Just last week, federal heath regulators confirmed a link between breast implants and a rare type of cancer called anaplastic large cell lymphoma (ALCL). However, cancer is just one of the potential complications patients should be aware of if they are considering breast augmentation or reconstruction.
In a recent interview with Health.com, Dr. Clara Lee, a reconstructive surgeon at The Ohio State University Comprehensive Cancer Center, detailed the types of issues breast implant recipients might experience at various points post-surgery.
Early on, the most serious risks involve issues with healing.
“The incisions could heal slower than usual, or the patient could develop an infection,” Dr. Lee said.
During the first year, breast implant patients should be on the lookout for implant malposition, when the device isn’t sitting correctly within the breast. Rippling of the implant, which might be noticed beneath the skin, is also a concern.
Implant leaking and capsular contracture may occur within the first several years of surgery. A leaking silicone breast implant could be noticeable right away, but many women only experience a small puncture that isn’t immediately apparent. Capsular contracture occurs when a layer of scar tissue forms around the implant. This causes the breast to shrink and feel too hard or firm. Leakage and capsular contracture continue to be a concern five to 10 years post-op.
Last week, the U.S. Food & Drug Administration (FDA) warned that 359 breast implant patients had developed ALCL, a rare form of non-Hodgkin’s lymphoma, in the cells around their implant. Nine had died.
“The cancer seems to be slow-growing, and most of the women had the tumor removed and treated,” Dr. Lee told Health.com. “But there are enough cases now, in addition to deaths, that the FDA issued this warning.”
ALCL is estimated to affect in 1 in 300,000 women with breast implants. According to the FDA, it appears that the disease is more likely to occur with textured implants compared to those with smooth surfaces. The cancer has been seen in patients with both silicone gel and saline devices. Breast implant patients should let their doctor know if they experience any possible cancer symptoms, including: hardness, swelling, redness or pain in the breast.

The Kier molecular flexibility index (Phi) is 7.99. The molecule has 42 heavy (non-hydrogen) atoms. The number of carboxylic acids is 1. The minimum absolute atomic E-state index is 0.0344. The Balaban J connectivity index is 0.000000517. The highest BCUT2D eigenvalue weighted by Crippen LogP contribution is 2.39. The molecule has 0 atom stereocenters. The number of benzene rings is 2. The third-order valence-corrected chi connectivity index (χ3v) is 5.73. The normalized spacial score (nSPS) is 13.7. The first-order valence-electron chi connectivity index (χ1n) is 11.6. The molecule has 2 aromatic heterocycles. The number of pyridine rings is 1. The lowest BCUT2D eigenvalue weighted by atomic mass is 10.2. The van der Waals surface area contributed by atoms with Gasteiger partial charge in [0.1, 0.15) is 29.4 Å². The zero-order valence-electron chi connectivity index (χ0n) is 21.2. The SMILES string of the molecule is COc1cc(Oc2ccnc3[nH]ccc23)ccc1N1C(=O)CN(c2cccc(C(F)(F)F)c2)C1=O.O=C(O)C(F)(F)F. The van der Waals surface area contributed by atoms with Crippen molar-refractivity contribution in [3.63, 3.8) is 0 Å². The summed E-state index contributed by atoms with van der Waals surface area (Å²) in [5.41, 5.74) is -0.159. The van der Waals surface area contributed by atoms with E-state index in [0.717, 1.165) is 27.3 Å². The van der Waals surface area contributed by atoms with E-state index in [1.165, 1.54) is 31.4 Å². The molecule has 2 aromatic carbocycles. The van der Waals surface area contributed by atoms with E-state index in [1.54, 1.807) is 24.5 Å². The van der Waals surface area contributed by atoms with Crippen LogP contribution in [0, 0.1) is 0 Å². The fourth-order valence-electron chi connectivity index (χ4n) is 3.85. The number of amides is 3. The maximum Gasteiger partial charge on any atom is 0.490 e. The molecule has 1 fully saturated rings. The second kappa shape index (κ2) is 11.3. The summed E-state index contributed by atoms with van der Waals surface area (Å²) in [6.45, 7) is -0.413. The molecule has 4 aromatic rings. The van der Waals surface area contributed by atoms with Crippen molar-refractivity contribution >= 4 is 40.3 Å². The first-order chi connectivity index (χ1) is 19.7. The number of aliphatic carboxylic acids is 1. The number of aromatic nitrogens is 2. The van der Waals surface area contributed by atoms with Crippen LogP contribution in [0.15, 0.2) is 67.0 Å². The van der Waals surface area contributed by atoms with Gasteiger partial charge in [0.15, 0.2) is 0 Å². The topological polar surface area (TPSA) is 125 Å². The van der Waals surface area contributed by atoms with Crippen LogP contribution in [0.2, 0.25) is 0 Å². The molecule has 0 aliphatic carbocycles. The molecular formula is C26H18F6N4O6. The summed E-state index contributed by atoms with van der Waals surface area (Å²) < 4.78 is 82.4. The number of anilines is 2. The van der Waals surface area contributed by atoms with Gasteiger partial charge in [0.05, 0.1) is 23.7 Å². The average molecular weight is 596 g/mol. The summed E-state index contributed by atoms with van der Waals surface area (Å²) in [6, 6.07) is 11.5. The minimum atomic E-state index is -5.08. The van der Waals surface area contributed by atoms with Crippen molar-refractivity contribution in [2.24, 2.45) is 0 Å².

“Follow your doctor’s instructions on how to monitor your breast implants. If you notice any changes, contact your health care provider promptly to schedule an appointment,” the FDA advised. “Get routine mammography screening and ask for a technologist specifically trained in performing mammograms on patients with breast implants.”
Bloomberg News reported earlier this year that two new lawsuits had been filed on behalf of women who were allegedly sickened by Mentor’s MemoryGel breast implants. Both complaints claim that leaking silicone caused the plaintiffs to experience a range of debilitating symptoms and ailments, including nausea, skin rashes, extreme fatigue and high levels of heavy metals in the bloodstream. The women further claim that Mentor failed to provide patients and doctors with adequate warnings regarding the risks associated with MemoryGel implants, and assert that the company never subjected the devices to proper testing as mandated by the FDA.
An attorney for one of the women told Bloomberg that the filings could be just the “tip of the iceberg,” and claimed that Mentor’s silicone breast implants may have caused illness in thousands of women.
Mentor is one of three device makers that have been authorized to market silicone breast implants since the FDA lifted restrictions on the devices in 2006. The other companies include Allergan Plc, and Sientra Inc.